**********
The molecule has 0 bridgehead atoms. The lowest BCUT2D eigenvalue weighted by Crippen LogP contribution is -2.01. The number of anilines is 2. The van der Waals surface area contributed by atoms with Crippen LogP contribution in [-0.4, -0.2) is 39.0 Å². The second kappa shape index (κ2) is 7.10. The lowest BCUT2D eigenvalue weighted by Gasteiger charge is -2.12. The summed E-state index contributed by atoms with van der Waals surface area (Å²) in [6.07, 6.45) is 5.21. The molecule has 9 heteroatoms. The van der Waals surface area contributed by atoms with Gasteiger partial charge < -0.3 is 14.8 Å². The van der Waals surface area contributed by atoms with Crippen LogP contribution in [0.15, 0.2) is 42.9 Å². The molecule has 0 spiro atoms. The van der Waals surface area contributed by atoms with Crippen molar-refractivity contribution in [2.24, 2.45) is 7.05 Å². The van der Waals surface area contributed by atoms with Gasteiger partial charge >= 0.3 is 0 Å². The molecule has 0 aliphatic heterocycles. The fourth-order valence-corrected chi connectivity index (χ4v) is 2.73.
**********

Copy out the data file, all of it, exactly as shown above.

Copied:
The molecule has 0 bridgehead atoms. The lowest BCUT2D eigenvalue weighted by Crippen LogP contribution is -2.01. The number of anilines is 2. The van der Waals surface area contributed by atoms with Crippen LogP contribution in [-0.4, -0.2) is 39.0 Å². The second kappa shape index (κ2) is 7.10. The lowest BCUT2D eigenvalue weighted by Gasteiger charge is -2.12. The summed E-state index contributed by atoms with van der Waals surface area (Å²) in [6.07, 6.45) is 5.21. The molecule has 9 heteroatoms. The van der Waals surface area contributed by atoms with Gasteiger partial charge < -0.3 is 14.8 Å². The van der Waals surface area contributed by atoms with Crippen LogP contribution in [0.15, 0.2) is 42.9 Å². The molecule has 0 spiro atoms. The van der Waals surface area contributed by atoms with Crippen molar-refractivity contribution in [2.24, 2.45) is 7.05 Å². The van der Waals surface area contributed by atoms with Gasteiger partial charge >= 0.3 is 0 Å². The molecule has 0 aliphatic heterocycles. The fourth-order valence-corrected chi connectivity index (χ4v) is 2.73.